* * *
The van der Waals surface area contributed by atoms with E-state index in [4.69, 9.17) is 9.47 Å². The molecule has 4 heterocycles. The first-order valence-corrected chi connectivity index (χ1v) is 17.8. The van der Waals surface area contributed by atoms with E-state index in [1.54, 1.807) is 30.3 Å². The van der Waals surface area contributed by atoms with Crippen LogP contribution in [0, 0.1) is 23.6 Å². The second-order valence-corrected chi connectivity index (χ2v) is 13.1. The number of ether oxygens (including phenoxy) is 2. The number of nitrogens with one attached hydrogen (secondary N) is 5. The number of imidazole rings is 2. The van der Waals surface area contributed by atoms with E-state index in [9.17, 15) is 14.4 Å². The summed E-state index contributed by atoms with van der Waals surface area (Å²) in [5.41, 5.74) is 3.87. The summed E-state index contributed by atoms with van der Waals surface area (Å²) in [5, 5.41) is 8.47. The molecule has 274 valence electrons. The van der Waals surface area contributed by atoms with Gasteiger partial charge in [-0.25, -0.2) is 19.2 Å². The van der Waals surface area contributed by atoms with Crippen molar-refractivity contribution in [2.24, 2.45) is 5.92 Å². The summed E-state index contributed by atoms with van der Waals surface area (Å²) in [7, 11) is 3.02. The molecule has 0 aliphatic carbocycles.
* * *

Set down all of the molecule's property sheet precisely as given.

The van der Waals surface area contributed by atoms with E-state index in [4.69, 9.17) is 9.47 Å². The molecule has 4 heterocycles. The first-order valence-corrected chi connectivity index (χ1v) is 17.8. The van der Waals surface area contributed by atoms with E-state index in [1.54, 1.807) is 30.3 Å². The van der Waals surface area contributed by atoms with Crippen LogP contribution in [0, 0.1) is 23.6 Å². The second-order valence-corrected chi connectivity index (χ2v) is 13.1. The number of ether oxygens (including phenoxy) is 2. The number of nitrogens with one attached hydrogen (secondary N) is 5. The number of imidazole rings is 2. The van der Waals surface area contributed by atoms with E-state index in [9.17, 15) is 14.4 Å². The summed E-state index contributed by atoms with van der Waals surface area (Å²) in [5.41, 5.74) is 3.87. The summed E-state index contributed by atoms with van der Waals surface area (Å²) in [5, 5.41) is 8.47. The molecule has 274 valence electrons. The van der Waals surface area contributed by atoms with Gasteiger partial charge in [-0.25, -0.2) is 19.2 Å². The van der Waals surface area contributed by atoms with Crippen molar-refractivity contribution in [2.24, 2.45) is 5.92 Å². The summed E-state index contributed by atoms with van der Waals surface area (Å²) in [7, 11) is 3.02. The molecule has 0 aliphatic carbocycles.